Why it will be Avatar (or The Hurt Locker)
While we will wait until closer to the actual Academy Award ceremony (March 7th) to tally the experts' predictions for this year's winners, it's hard to avoid the current buzz around The Hurt Locker and Avatar, the two films which tied for the lead in this year's Oscar nominations. Conventional wisdom seems to indicate that one of those two films will be this year's best picture winner, with Avatar having a slight edge. And it's not just conventional wisdom; Las Vegas oddsmakers have also established James Cameron's blockbuster as the favorite to win.
Is there a better way to predict the best picture winner other than trying to gauge the "buzz" for each film? That's exactly what we'll attempt to determine in this article. We're not concerned here with which movies should win; what we're trying to determine is which films will win (or, more accurately, which films are likelier to win).
We start with something near and dear to Metacritic: Metascores, which indicate the overall critical consensus for each movie. Do the better-reviewed films have an advantage over films receiving lesser reviews?
What do critic reviews tell us?
The question here really is: Do film critic opinions coincide with those of Academy voters? Let's compare the Metascores of this year's films, and see if previous years indicate any correlation between reviews and winners.
|Nominees Ranked by Score||Metascore||Nominees Ranked by Score||Metascore|
|1||The Hurt Locker||94||6||District 9||81|
|3||An Education||85||A Serious Man||79|
|5||Up in the Air||83||10||The Blind Side||53|
|Year||Winner||Metascore||Nominee Rank*||Scores of All Nominees|
|2009||Slumdog Millionaire||86||1st||86 84 80 70 58|
|2008||No Country for Old Men||91||2nd||92 91 85 82 81|
|2007||The Departed||86||3rd||91 89 86 80 69|
|2006||Crash||69||5th||87 88 80 74 69|
|2005||Million Dollar Baby||86||2nd||94 86 77 73 67|
|2004||Lord of the Rings: The Return of the King||94||1st||94 89 84 81 72|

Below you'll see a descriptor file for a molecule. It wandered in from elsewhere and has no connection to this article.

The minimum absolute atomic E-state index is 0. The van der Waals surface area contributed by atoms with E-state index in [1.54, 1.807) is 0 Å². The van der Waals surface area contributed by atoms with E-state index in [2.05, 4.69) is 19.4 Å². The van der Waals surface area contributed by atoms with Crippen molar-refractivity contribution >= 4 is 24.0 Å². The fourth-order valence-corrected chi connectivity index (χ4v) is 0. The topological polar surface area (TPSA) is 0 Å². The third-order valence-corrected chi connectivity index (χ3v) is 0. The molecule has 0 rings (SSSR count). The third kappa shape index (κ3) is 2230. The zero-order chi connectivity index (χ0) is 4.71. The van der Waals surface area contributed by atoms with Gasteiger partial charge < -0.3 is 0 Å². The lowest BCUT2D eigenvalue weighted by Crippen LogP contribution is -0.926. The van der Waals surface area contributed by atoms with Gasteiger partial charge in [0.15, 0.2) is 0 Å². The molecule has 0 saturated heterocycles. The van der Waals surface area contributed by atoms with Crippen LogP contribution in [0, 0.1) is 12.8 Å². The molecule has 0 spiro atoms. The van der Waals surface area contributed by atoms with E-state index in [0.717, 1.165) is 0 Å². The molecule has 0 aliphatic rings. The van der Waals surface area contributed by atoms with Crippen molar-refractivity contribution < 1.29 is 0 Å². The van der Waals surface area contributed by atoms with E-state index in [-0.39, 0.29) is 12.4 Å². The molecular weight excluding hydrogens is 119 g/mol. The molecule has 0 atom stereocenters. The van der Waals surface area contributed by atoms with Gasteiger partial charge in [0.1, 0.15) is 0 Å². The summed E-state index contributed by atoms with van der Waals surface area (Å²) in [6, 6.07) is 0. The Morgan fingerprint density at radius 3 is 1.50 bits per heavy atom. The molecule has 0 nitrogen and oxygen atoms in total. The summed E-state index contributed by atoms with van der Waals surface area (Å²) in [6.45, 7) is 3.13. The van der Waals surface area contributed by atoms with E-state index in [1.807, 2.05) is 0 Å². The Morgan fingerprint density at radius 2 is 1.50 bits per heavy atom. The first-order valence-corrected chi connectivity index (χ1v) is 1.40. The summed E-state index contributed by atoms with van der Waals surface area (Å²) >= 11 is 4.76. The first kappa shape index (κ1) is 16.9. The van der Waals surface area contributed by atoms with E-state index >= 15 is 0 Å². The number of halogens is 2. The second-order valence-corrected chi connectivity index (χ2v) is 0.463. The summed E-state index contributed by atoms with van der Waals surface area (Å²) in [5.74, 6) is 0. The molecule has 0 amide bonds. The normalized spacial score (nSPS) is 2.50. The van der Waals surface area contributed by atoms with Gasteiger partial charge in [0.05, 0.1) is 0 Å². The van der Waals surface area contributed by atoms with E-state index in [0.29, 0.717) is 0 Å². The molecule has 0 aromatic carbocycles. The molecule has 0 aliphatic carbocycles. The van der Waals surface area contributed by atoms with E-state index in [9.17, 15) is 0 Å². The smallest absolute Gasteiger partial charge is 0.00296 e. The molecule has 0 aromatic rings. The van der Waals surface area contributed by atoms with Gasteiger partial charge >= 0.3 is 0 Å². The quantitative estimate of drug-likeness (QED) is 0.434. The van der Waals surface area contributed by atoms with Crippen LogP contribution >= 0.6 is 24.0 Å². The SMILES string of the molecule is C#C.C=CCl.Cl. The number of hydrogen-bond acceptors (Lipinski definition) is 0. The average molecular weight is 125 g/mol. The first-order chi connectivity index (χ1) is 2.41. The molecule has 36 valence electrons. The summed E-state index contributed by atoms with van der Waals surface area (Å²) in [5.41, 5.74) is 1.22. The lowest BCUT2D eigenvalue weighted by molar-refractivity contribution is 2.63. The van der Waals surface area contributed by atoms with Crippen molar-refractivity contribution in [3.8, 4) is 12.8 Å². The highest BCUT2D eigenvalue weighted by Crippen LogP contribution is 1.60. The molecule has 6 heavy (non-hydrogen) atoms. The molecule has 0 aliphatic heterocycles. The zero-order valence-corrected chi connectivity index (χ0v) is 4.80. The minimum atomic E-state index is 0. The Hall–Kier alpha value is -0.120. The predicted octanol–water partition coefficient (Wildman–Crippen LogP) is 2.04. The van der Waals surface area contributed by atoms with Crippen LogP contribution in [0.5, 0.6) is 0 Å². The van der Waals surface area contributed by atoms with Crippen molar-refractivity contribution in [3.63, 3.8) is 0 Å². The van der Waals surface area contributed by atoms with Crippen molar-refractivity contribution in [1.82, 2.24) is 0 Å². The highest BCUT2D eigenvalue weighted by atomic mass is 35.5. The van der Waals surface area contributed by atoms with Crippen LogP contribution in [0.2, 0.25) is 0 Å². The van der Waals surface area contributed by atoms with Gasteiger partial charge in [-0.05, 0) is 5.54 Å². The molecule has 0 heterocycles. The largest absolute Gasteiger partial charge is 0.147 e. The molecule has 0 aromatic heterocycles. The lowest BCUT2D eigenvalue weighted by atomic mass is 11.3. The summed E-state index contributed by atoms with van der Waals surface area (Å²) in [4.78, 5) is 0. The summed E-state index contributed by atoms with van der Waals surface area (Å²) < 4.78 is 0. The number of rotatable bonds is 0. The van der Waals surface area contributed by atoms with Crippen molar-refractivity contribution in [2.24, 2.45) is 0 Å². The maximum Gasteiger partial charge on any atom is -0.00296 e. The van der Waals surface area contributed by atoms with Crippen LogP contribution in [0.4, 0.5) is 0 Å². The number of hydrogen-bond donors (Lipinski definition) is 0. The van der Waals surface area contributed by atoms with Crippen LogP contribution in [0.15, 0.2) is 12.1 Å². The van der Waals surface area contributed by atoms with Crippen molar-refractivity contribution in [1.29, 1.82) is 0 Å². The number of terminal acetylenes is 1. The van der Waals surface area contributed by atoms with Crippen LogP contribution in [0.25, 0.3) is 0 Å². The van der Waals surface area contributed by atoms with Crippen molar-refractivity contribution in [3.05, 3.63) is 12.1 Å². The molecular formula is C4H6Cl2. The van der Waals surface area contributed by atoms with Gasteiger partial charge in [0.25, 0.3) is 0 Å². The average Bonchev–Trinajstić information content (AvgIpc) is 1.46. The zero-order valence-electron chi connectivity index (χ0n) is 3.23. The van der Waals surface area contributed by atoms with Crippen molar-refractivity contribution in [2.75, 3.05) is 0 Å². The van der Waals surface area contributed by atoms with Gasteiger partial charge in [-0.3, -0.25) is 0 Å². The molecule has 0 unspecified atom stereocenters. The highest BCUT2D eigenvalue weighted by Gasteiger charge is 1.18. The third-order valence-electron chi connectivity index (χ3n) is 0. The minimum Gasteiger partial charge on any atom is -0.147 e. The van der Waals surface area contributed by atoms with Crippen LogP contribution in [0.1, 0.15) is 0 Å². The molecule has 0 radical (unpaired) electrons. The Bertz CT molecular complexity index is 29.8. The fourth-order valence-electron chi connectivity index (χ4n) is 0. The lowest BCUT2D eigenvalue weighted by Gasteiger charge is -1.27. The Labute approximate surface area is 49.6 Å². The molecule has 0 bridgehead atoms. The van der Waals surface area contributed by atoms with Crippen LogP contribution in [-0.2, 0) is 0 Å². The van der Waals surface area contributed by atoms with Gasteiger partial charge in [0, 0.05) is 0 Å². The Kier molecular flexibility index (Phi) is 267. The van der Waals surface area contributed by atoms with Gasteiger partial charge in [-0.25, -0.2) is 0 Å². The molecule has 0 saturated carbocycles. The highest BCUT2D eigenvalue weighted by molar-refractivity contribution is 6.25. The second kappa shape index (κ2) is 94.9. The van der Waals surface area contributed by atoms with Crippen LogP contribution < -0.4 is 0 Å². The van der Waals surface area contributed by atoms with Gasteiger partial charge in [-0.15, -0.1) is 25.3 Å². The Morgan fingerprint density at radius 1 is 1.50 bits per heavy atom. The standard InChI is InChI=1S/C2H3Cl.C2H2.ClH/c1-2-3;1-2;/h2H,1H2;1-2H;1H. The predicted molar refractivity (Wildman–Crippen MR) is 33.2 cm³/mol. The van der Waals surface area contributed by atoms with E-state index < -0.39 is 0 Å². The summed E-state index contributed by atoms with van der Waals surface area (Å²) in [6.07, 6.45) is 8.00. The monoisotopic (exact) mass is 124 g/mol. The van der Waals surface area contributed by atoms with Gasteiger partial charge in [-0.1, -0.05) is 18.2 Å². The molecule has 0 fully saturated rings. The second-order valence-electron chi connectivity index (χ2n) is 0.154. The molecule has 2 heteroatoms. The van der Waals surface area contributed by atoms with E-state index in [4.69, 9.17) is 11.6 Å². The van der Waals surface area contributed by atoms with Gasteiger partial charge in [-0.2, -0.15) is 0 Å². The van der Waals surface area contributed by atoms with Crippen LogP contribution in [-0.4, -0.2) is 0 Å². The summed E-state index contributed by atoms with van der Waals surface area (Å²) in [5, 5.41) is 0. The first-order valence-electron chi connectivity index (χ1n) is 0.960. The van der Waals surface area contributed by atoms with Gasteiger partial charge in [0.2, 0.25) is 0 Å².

|2003||Chicago||82||3rd||88 85 82 81 72|
|2002||A Beautiful Mind||72||4th||92 90 86 72 66|
|2001||Gladiator||64||4th (tie)||93 86 73 64 64|
|2000||American Beauty||86||1st||86 84 75 64 61|
Is there a correlation between critic reviews and best picture winners? It certainly doesn't look that way. Over the past decade, half of the winners have been either the best-reviewed or the second-best-reviewed of the five nominees; but the Academy has also been willing to choose films that were not among the critics' favorites. That being said, the best picture winner does tend to be a well-reviewed film, even if it isn't the best-reviewed. (Sorry, Blind Side.) Here are some additional stats:
|Average Score Rank (Among Nominees) of Winner||2.6|
|Average (Mean) Metascore of Winner||81.6|
|Highest Metascore of Winner||94|
|Median Metascore of Winner||86|
|Lowest Metascore of WInner||64|
|Highest Metascore Not to Win||94|
|Years with Films Scoring 90 or Higher Where Winner's Score Was Below 90||4 of 6 (67%)|
|% of Winners Scoring Below 80||30%|
|% of Time the Best-Reviewed Movie Won||30%|
What does this tell us about the chances for this year's nominees? For one thing, it looks like we can probably knock out the films ranked 6-10 above, as the Academy has picked films scoring below an 80 just 30% of the time -- and that was when there were fewer well-reviewed films to choose from. (Sure, District 9 has an 81, but let's face it: the odds of the Academy selecting another science fiction film over Avatar are approximately nil.)
On the other hand, The Hurt Locker's Metascore of 94, while impressive (and six points higher than the runner-up), is absolutely no guarantee of a win. In four of the past 10 years, the Academy has overlooked a film scoring 90 or higher to select a film that received lesser reviews. Among the very high-scoring films that didn't win best picture were Crouching Tiger, Hidden Dragon 93 (losing to Gladiator, a film scoring 29 points lower!), LOTR: Fellowship of the Ring 92, Sideways 94, and The Queen 91.
So the nominees' Metascores are only (at best) slightly helpful in forecasting the best picture winner. Perhaps our users, rather than critics, serve as a good stand-in for Academy voters. Let's see if that's true...